In the latest example of big pharma turning to biotech to beef up its research and development pipelines, GlaxoSmithKline plc agreed to acquire Domantis Ltd. for £230 million (US$454 million) in cash.
That deal is impressive, especially given that Domantis, a privately held firm developing domain antibodies (dAbs), still is months away from entering the clinic with its first product, and hadn't been looking for a buyout when big pharma came knocking.
The Cambridge, UK-based firm was wrapping up a number of late-stage negotiations a few months ago when it was approached by an undisclosed company interested in an acquisition, said Bob Connelly, Domantis' CEO, and that interest was "significant enough for us to consider our options."
Domantis retained New York-based Lehman Brothers to explore alternatives, and that led to the deal with GSK.
That acquisition agreement highlights pharma's increasing willingness to acquire early stage companies, despite the risk, to ensure future drug development opportunities. It also underscores the industry's growing interest in the antibody market.
"Everybody has to be able to play in the antibody sector now," Connelly told BioWorld Today, and some of the large firms have "learned that just having a strategic alliance with somebody may not be enough to guarantee you access to their technology."
That has created a "scarcity factor," he added, and companies like Domantis have had interest from other firms at a level "much more intense than it was even 18 months ago."
Antibody firms have been acquisition targets in some of the year's largest deals, such as Thousand Oaks, Calif.-based Amgen Inc.'s buyout of Fremont, Calif.-based Abgenix Inc. for $2.2 billion and London-based AstraZeneca plc's $1.3 billion purchase of Cambridge UK-based Cambridge Antibody Technology. (See BioWorld Today, Dec. 15, 2005, and May 16, 2006.)
Domantis' deal with GSK allows "us to gain access to the kind of muscle we need" to advance its preclinical pipeline, Connelly said, and to provide "a very significant return to our shareholders."
The company's largest shareholder, Australian biotech firm Peptech Ltd., which owns about 31 percent of the fully diluted interest in Domantis, stands to realize gross proceeds of £71.3 million from the acquisition. Peptech's investment stems from a 2001 collaboration to develop an anti-TNF-alpha dAb. Peptech expects to begin clinical testing of that product next year.
Domantis' other shareholders include London-based MVM Ltd., which provided seed funding and led the company's Series A round, and 3i, also of London, which led the Series B financing.
Domantis was founded in 2000 by Ian Tomlinson and Gregory Winter to develop domain antibodies, the smallest functional binding units of human antibodies, which are believed to reach a wider range of targets and carry many of the same benefits as small-molecule drugs.
"The real breakthrough," Connelly said, is the development of technology capable of "giving these little fragments of antibodies the same kind of specificity and affinity you get with a full antibody, even though they're less than a tenth of the size."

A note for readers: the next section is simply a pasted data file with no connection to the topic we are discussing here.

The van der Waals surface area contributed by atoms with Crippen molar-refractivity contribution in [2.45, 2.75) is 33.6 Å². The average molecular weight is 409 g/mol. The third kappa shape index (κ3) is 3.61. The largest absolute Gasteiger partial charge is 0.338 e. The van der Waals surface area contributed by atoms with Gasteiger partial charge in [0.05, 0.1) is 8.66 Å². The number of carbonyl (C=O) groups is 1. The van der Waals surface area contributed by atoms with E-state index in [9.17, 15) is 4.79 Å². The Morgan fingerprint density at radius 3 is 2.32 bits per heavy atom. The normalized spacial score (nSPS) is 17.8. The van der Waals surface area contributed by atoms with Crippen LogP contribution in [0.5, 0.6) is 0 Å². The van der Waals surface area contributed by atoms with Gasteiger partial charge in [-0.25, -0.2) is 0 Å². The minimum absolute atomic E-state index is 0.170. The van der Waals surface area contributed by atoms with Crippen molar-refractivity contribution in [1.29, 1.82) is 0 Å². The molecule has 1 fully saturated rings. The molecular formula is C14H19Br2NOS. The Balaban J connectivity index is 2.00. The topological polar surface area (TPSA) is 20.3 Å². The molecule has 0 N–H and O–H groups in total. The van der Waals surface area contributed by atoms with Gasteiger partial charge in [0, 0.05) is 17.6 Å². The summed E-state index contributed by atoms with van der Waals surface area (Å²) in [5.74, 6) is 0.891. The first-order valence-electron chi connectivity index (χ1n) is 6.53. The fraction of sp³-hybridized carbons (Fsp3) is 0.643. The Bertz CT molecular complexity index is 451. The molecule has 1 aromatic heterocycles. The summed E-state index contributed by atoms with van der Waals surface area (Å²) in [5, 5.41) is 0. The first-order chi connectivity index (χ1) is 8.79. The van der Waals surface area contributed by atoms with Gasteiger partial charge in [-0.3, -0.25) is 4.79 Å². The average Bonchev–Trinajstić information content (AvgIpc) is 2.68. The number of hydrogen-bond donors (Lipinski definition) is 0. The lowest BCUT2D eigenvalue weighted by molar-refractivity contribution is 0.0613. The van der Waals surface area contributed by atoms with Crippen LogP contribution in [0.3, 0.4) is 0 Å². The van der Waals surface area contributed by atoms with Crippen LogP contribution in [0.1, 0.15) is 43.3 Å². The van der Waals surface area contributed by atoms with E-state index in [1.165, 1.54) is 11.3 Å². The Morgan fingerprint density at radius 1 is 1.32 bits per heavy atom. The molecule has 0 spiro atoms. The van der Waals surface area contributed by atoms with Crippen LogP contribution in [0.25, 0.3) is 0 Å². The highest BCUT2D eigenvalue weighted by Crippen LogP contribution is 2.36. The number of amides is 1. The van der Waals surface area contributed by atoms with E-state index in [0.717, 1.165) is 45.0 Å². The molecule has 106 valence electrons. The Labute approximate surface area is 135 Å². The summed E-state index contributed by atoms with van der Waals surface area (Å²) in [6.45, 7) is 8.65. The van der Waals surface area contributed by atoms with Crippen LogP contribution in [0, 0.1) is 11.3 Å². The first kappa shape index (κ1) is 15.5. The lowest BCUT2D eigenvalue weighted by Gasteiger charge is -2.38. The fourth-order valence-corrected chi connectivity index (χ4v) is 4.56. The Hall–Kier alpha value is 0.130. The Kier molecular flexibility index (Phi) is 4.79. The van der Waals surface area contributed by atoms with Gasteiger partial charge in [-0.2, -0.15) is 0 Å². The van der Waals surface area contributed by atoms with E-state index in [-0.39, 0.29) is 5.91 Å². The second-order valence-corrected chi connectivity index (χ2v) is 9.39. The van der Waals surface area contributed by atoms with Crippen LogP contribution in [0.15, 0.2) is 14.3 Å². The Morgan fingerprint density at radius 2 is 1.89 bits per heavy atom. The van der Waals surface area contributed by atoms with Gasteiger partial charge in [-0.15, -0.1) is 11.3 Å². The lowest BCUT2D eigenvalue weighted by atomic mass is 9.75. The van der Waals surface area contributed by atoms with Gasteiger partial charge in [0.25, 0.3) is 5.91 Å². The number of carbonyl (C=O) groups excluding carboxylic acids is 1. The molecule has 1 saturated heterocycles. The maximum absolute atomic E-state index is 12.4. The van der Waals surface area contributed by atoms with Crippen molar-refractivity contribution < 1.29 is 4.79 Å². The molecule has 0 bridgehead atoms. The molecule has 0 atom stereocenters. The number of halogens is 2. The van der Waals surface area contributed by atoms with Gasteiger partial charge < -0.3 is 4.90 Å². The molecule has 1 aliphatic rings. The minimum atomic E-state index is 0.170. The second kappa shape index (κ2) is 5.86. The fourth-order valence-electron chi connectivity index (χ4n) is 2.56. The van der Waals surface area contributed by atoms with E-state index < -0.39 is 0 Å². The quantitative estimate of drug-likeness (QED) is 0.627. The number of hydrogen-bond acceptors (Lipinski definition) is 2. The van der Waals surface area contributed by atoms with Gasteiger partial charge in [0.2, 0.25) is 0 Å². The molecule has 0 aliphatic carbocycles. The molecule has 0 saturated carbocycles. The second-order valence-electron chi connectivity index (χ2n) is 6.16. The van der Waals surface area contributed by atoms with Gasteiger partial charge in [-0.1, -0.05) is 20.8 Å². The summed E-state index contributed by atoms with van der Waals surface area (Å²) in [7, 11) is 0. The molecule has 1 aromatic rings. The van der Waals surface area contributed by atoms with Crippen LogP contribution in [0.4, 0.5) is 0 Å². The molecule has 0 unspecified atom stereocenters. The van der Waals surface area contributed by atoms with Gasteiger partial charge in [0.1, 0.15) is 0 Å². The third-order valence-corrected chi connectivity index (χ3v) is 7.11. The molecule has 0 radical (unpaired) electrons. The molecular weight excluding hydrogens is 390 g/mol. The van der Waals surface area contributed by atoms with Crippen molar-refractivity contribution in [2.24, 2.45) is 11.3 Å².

Because dAbs are so much smaller, they present greater stability, are less costly to manufacture and are much easier to administer. DAbs also have the potential to bind to two targets in vivo, "so you can create a combination therapy in one product," Connelly said.
Domantis' preclinical pipeline leads off with an anti-inflammatory dAb targeting the IL-1 pathway for treating rheumatoid arthritis, chronic obstructive pulmonary disease (COPD) and osteoarthritis, which is followed by an anti-inflammatory product for COPD that can be administered directly to the lungs, as well as a dual-targeting drug aimed at both IL-4 and IL-13 for asthma.
Beyond those products are programs in oncology and immunology, though the dAb technology "opens up all types of product possibilities," Connelly said. "It's an engine that can be applied to any area that GSK would want to go into."
Once the deal closes - anticipated to occur in January - Domantis' research operations in the UK will be integrated with GSK, and its 68 UK employees will join GSK's biologics division.
"That was a key part of the deal," Connelly said. "That [R&D team] is going to be a major asset for them."
Founder Tomlinson will continue to manage Domantis' Cambridge laboratories and will serve as a GSK executive.
Protherics Buys MacroMed, Signs Deals
Protherics plc said it acquired privately held MacroMed Inc. and signed two in-licensing deals to expand its development pipeline in critical care and cancer.
The London-based firm agreed to buy MacroMed Inc., of Sandy, Utah, in an all-share transaction valued at $25 million, gaining access to its lead product, OncoGel, a sustained-release formulation of paclitaxel in Phase II development for local administration in esophageal and brain cancers.
Protherics also added to its pipeline a potential treatment for B-cell chronic lymphocytic leukemia. It licensed co-development rights to Acadesine from Advanced In Vitro Cell Technologies SL, of Barcelona, Spain. Acadesine is in a proof-of-concept Phase I/II study.
At the same time, Protherics signed an agreement to license intellectual property from Glenveigh Pharmaceuticals LLC, of Research Triangle Park, N.C., relating to the use of ovine polyclonal antibody fragments (including DigiFab and GlaxoSmithKline's Digibind) for pre-eclampsia and eclampsia. Terms of that deal were not disclosed.
All three deals are expected to be funded by a £38.2 million (US$74.6 million) financing, in which Protherics agreed to issue 58.7 million shares priced at 65 pence each.
Nomura Code Securities Ltd. and Piper Jaffray Ltd. served as joint underwriters for the offering.